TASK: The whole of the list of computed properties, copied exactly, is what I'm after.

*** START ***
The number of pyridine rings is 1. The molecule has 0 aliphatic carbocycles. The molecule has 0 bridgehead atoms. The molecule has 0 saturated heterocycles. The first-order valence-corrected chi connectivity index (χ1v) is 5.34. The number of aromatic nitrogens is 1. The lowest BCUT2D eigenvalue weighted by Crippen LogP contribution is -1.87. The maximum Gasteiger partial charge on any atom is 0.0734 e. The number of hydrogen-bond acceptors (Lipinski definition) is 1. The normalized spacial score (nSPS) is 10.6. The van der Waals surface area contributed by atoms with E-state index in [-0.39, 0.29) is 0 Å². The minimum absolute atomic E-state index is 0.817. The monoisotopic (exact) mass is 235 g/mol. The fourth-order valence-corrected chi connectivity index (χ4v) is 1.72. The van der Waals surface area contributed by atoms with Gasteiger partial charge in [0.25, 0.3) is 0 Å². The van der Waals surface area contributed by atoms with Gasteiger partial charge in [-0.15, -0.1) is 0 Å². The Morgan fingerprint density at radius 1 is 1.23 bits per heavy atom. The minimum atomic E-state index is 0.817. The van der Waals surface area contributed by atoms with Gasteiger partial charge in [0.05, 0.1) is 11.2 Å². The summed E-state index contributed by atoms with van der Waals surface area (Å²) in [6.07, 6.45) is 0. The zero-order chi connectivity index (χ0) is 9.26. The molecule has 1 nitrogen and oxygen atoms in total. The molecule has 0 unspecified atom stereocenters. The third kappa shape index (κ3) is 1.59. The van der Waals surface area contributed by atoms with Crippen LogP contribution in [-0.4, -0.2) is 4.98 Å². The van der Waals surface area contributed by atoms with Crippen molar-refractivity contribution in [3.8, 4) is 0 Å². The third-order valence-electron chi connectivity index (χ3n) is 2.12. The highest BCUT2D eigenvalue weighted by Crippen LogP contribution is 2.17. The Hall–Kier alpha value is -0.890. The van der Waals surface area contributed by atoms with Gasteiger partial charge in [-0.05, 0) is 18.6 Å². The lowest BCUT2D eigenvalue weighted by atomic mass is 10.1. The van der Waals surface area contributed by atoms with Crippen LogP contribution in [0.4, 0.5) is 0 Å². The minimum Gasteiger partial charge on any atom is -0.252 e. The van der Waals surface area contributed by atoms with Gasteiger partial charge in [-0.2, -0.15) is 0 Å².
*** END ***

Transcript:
The number of pyridine rings is 1. The molecule has 0 aliphatic carbocycles. The molecule has 0 bridgehead atoms. The molecule has 0 saturated heterocycles. The first-order valence-corrected chi connectivity index (χ1v) is 5.34. The number of aromatic nitrogens is 1. The lowest BCUT2D eigenvalue weighted by Crippen LogP contribution is -1.87. The maximum Gasteiger partial charge on any atom is 0.0734 e. The number of hydrogen-bond acceptors (Lipinski definition) is 1. The normalized spacial score (nSPS) is 10.6. The van der Waals surface area contributed by atoms with E-state index in [-0.39, 0.29) is 0 Å². The minimum absolute atomic E-state index is 0.817. The monoisotopic (exact) mass is 235 g/mol. The fourth-order valence-corrected chi connectivity index (χ4v) is 1.72. The van der Waals surface area contributed by atoms with Gasteiger partial charge in [0.25, 0.3) is 0 Å². The van der Waals surface area contributed by atoms with Gasteiger partial charge in [-0.15, -0.1) is 0 Å². The Morgan fingerprint density at radius 1 is 1.23 bits per heavy atom. The minimum atomic E-state index is 0.817. The van der Waals surface area contributed by atoms with Gasteiger partial charge in [0.05, 0.1) is 11.2 Å². The summed E-state index contributed by atoms with van der Waals surface area (Å²) in [6.07, 6.45) is 0. The zero-order chi connectivity index (χ0) is 9.26. The molecule has 1 nitrogen and oxygen atoms in total. The molecule has 0 unspecified atom stereocenters. The third kappa shape index (κ3) is 1.59. The van der Waals surface area contributed by atoms with Crippen LogP contribution in [-0.4, -0.2) is 4.98 Å². The van der Waals surface area contributed by atoms with Crippen molar-refractivity contribution in [3.8, 4) is 0 Å². The third-order valence-electron chi connectivity index (χ3n) is 2.12. The highest BCUT2D eigenvalue weighted by Crippen LogP contribution is 2.17. The Hall–Kier alpha value is -0.890. The van der Waals surface area contributed by atoms with Gasteiger partial charge in [-0.05, 0) is 18.6 Å². The lowest BCUT2D eigenvalue weighted by atomic mass is 10.1. The van der Waals surface area contributed by atoms with Crippen LogP contribution in [0.4, 0.5) is 0 Å². The minimum Gasteiger partial charge on any atom is -0.252 e. The van der Waals surface area contributed by atoms with Gasteiger partial charge in [-0.2, -0.15) is 0 Å².